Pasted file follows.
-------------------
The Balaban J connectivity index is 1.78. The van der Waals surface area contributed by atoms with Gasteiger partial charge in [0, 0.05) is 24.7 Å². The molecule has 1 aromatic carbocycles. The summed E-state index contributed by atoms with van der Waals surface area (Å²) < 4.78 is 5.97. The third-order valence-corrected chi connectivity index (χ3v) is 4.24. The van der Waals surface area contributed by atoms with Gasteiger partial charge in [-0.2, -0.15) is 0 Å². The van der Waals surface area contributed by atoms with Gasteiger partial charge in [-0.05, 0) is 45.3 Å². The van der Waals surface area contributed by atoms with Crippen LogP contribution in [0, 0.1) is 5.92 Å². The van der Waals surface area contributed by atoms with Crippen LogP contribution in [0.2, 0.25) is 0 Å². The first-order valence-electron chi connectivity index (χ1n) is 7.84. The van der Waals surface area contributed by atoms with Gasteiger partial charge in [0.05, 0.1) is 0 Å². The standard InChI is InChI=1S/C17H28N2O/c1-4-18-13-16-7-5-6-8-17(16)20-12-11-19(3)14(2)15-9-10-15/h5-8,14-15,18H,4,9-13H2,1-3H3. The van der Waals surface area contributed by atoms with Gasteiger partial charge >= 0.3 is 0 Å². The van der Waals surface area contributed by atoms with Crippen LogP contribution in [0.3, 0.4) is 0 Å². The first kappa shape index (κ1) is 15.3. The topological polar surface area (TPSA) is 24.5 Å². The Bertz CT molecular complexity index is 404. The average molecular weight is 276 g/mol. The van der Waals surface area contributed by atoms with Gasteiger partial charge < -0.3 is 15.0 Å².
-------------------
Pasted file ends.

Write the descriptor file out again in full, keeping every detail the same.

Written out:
The Balaban J connectivity index is 1.78. The van der Waals surface area contributed by atoms with Gasteiger partial charge in [0, 0.05) is 24.7 Å². The molecule has 1 aromatic carbocycles. The summed E-state index contributed by atoms with van der Waals surface area (Å²) < 4.78 is 5.97. The third-order valence-corrected chi connectivity index (χ3v) is 4.24. The van der Waals surface area contributed by atoms with Gasteiger partial charge in [-0.2, -0.15) is 0 Å². The van der Waals surface area contributed by atoms with Gasteiger partial charge in [-0.05, 0) is 45.3 Å². The van der Waals surface area contributed by atoms with Crippen LogP contribution in [0, 0.1) is 5.92 Å². The van der Waals surface area contributed by atoms with Crippen LogP contribution in [0.2, 0.25) is 0 Å². The first-order valence-electron chi connectivity index (χ1n) is 7.84. The van der Waals surface area contributed by atoms with Gasteiger partial charge in [0.05, 0.1) is 0 Å². The standard InChI is InChI=1S/C17H28N2O/c1-4-18-13-16-7-5-6-8-17(16)20-12-11-19(3)14(2)15-9-10-15/h5-8,14-15,18H,4,9-13H2,1-3H3. The van der Waals surface area contributed by atoms with Gasteiger partial charge >= 0.3 is 0 Å². The van der Waals surface area contributed by atoms with Crippen LogP contribution in [0.3, 0.4) is 0 Å². The first kappa shape index (κ1) is 15.3. The topological polar surface area (TPSA) is 24.5 Å². The Bertz CT molecular complexity index is 404. The average molecular weight is 276 g/mol. The van der Waals surface area contributed by atoms with Gasteiger partial charge < -0.3 is 15.0 Å².